Pictured Above: An early contract for the sale of an enslaved woman named Sarah in Southold, on view at the Southold Historical Society.
It’s been four hundred years this August since the first Africans were brought ashore as slaves on the Virginia coast. It wouldn’t be until seven years later that 11 slaves were sold to the Dutch colonial government in Manhattan. In New York, the history of this peculiar and uniquely awful American institute has since been buried deeper than in the parts of this nation where the Civil War battle-dead are still occasionally unearthed.
The American pattern of enslavement, based on race, and forced upon successive generations of people, has no precedent in known world history. It was the labor of people forced into this work that made our young colony brash enough to claim its independence from England, and that ensured this country’s economic success for nearly a century after the revolution of 1776.
This is a fact few white people remember as they say the Pledge of Allegiance or down a hamburger on the Fourth of July. But it is a fact that is with the decendents of enslaved people, and, truly, with all of us, every day, even as we all hold our heads high and pledge liberty and justice for all. Those words have always been an aspiration, one that holds great personal meaning for those who know what it is like to not be deemed equal.
White northerners have long had a get-out-of-jail free card, brushing off slavery as a southern problem, one in which, as the victors in the Civil War, we believe we held the moral high ground. New York outlawed slavery in 1827 — a half century in the life of this young nation, but still less than a lifetime before the southern states were forced to follow suit.
New York slave owners had plenty of advance warning this would happen, and would often sell people to owners in states that had not yet outlawed slavery in order to protect their investment.
One of the largest slave-trading families in U.S. history was the DeWolf family of Rhode Island. A descendent of that family, Katrina Browne, shot a film tracing her family’s journey, “Traces of the Trade: A Story from the Deep North,” being screened at the Southampton Arts Center Sept. 1 in partnership with the Southampton African American Museum. It’s a good attempt to set the story right.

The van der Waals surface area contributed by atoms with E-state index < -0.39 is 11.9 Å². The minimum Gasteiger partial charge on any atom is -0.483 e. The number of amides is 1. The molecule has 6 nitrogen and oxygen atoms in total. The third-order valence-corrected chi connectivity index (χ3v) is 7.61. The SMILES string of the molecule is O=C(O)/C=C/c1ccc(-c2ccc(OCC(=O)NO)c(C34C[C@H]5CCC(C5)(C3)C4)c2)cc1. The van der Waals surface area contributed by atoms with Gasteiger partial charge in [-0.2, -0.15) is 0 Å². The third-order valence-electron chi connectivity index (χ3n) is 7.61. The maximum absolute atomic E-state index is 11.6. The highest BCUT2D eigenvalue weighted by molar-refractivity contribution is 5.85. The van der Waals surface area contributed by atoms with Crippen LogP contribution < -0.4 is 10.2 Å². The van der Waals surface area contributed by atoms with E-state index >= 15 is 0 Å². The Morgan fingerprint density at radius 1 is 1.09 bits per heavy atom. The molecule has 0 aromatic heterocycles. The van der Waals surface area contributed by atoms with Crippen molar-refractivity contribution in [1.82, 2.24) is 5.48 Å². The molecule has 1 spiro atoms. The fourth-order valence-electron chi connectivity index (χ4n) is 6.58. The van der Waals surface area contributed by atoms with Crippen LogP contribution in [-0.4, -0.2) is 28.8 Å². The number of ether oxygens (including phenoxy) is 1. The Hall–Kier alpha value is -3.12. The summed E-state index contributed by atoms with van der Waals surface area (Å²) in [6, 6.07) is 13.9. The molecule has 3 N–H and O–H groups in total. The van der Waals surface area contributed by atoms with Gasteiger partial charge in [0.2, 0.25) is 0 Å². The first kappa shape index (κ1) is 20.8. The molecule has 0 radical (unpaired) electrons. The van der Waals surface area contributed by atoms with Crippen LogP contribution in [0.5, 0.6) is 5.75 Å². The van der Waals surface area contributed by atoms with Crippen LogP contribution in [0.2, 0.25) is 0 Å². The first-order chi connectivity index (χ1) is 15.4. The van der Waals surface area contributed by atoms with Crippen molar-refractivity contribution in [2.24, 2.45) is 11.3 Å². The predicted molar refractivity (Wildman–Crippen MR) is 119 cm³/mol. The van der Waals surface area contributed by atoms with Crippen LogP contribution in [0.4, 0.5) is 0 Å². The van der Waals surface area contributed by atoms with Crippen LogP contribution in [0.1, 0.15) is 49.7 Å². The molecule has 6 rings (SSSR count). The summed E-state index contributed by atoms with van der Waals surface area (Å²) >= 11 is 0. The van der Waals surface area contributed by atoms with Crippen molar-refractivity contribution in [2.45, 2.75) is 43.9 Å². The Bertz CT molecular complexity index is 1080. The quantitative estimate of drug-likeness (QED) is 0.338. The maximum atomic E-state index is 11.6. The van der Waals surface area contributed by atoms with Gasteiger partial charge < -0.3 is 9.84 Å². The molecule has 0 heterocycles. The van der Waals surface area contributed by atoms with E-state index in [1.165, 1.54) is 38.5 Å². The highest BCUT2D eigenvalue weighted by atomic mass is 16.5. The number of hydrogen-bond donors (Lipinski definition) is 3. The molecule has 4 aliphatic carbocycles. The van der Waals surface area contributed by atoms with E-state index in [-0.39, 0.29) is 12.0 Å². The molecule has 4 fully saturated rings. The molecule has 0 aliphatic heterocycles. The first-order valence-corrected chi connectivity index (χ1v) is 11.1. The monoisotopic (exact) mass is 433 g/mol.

The northern history is revisionist history, and it is a history we need to tell truthfully. The wealth and industry of the north could never have been generated without the labor in the cotton fields of the south.
Early family homesteads on the North and South forks relied on the work of slaves. At the turn of the 19th Century there were 41 slaves living in Southold, and 518 in Suffolk County, according to figures generated by the Southold Historical Society for their current exhibition, “Slavery in Southold,” at the Society’s museum complex through Sept. 22.
Many enslaved people throughout the East End fled to the Shinnecock Nation for shelter and safety. It’s not uncommon for white East Enders to still, after all these years, grumble questions about the ethnic purity of members of the Shinnecock Nation. Not only is this no one’s business, but when you really think about this idea, it is a line of racist rhetoric that has no place outside of Nazi Germany.
Persecuted people need to stick together. We all need to stick together.
The anti-black racism that is unique to this country is a direct result of our justifications for slavery that are rooted in fear tactics that have now been ingrained in our DNA over 400 years.
The truth is that the north’s record since the Civil Rights Movement has not been as good as the south’s record. Our schools and neighborhoods here remain highly segregated, while, in the south, busing programs instituted after the 1971 Supreme Court decision Swann v. Charlotte-Mecklenburg Board of Education have since made southern schools among the most integrated in the country.
It’s a big fault of the media that we never tell you the success stories, but this is one of them, as difficult as it surely was for the young people who got on those first buses and headed out to strange communities where they didn’t know anyone. If you think this is ancient history, ask around. Chances are you know several people who experienced busing first-hand.
Long Island is the tenth most segregated metropolitan area in the country, according to the education and advocacy group ERASE Racism, which points out that 53 percent of arrests in Suffolk County in the past decade were of non-white people, who are also five times more likely to be arrested after a traffic stop here.
So where do we go from here? We start by believing that when we salute the flag, we are taking the words of our pledge to heart.